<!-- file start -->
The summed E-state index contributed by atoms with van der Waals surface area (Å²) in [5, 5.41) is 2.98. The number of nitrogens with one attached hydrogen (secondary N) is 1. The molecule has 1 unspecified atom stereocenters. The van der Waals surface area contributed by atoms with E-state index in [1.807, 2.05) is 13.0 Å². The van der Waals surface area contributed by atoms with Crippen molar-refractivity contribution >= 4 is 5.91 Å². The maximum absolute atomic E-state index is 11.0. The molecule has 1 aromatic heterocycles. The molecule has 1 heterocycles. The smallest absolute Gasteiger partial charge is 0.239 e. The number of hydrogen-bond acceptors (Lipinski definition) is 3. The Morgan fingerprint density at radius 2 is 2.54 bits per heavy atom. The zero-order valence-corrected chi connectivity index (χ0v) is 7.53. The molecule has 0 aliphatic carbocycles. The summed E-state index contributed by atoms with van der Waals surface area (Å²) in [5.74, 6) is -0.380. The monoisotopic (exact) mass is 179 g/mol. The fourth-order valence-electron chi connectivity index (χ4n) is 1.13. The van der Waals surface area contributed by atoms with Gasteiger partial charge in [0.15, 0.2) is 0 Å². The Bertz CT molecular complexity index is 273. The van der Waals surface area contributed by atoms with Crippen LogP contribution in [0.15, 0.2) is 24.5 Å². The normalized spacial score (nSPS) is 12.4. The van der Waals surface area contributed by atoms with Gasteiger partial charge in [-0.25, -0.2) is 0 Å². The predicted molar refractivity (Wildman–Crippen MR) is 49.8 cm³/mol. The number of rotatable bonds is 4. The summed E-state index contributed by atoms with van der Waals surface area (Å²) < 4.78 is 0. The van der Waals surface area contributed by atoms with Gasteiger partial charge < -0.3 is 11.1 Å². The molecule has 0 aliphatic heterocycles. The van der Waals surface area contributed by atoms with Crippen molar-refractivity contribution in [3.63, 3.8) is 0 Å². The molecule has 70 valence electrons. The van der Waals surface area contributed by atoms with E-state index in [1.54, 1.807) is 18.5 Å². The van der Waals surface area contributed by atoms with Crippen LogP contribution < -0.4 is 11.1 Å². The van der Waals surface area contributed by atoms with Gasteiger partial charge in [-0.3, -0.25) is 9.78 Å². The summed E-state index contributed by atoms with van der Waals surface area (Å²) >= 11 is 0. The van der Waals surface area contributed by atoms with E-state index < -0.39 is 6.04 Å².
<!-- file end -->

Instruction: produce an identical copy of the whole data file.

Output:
The summed E-state index contributed by atoms with van der Waals surface area (Å²) in [5, 5.41) is 2.98. The number of nitrogens with one attached hydrogen (secondary N) is 1. The molecule has 1 unspecified atom stereocenters. The van der Waals surface area contributed by atoms with E-state index in [1.807, 2.05) is 13.0 Å². The van der Waals surface area contributed by atoms with Crippen molar-refractivity contribution >= 4 is 5.91 Å². The maximum absolute atomic E-state index is 11.0. The molecule has 1 aromatic heterocycles. The molecule has 1 heterocycles. The smallest absolute Gasteiger partial charge is 0.239 e. The number of hydrogen-bond acceptors (Lipinski definition) is 3. The Morgan fingerprint density at radius 2 is 2.54 bits per heavy atom. The zero-order valence-corrected chi connectivity index (χ0v) is 7.53. The molecule has 0 aliphatic carbocycles. The summed E-state index contributed by atoms with van der Waals surface area (Å²) in [5.74, 6) is -0.380. The monoisotopic (exact) mass is 179 g/mol. The fourth-order valence-electron chi connectivity index (χ4n) is 1.13. The van der Waals surface area contributed by atoms with Gasteiger partial charge in [0.15, 0.2) is 0 Å². The Bertz CT molecular complexity index is 273. The van der Waals surface area contributed by atoms with Crippen LogP contribution in [0.15, 0.2) is 24.5 Å². The normalized spacial score (nSPS) is 12.4. The van der Waals surface area contributed by atoms with Gasteiger partial charge in [-0.25, -0.2) is 0 Å². The predicted molar refractivity (Wildman–Crippen MR) is 49.8 cm³/mol. The number of rotatable bonds is 4. The summed E-state index contributed by atoms with van der Waals surface area (Å²) < 4.78 is 0. The van der Waals surface area contributed by atoms with Gasteiger partial charge < -0.3 is 11.1 Å². The molecule has 0 aliphatic heterocycles. The van der Waals surface area contributed by atoms with Crippen molar-refractivity contribution in [3.63, 3.8) is 0 Å². The molecule has 70 valence electrons. The van der Waals surface area contributed by atoms with E-state index in [1.54, 1.807) is 18.5 Å². The van der Waals surface area contributed by atoms with Crippen LogP contribution < -0.4 is 11.1 Å². The van der Waals surface area contributed by atoms with Gasteiger partial charge in [-0.3, -0.25) is 9.78 Å². The summed E-state index contributed by atoms with van der Waals surface area (Å²) >= 11 is 0. The van der Waals surface area contributed by atoms with E-state index < -0.39 is 6.04 Å².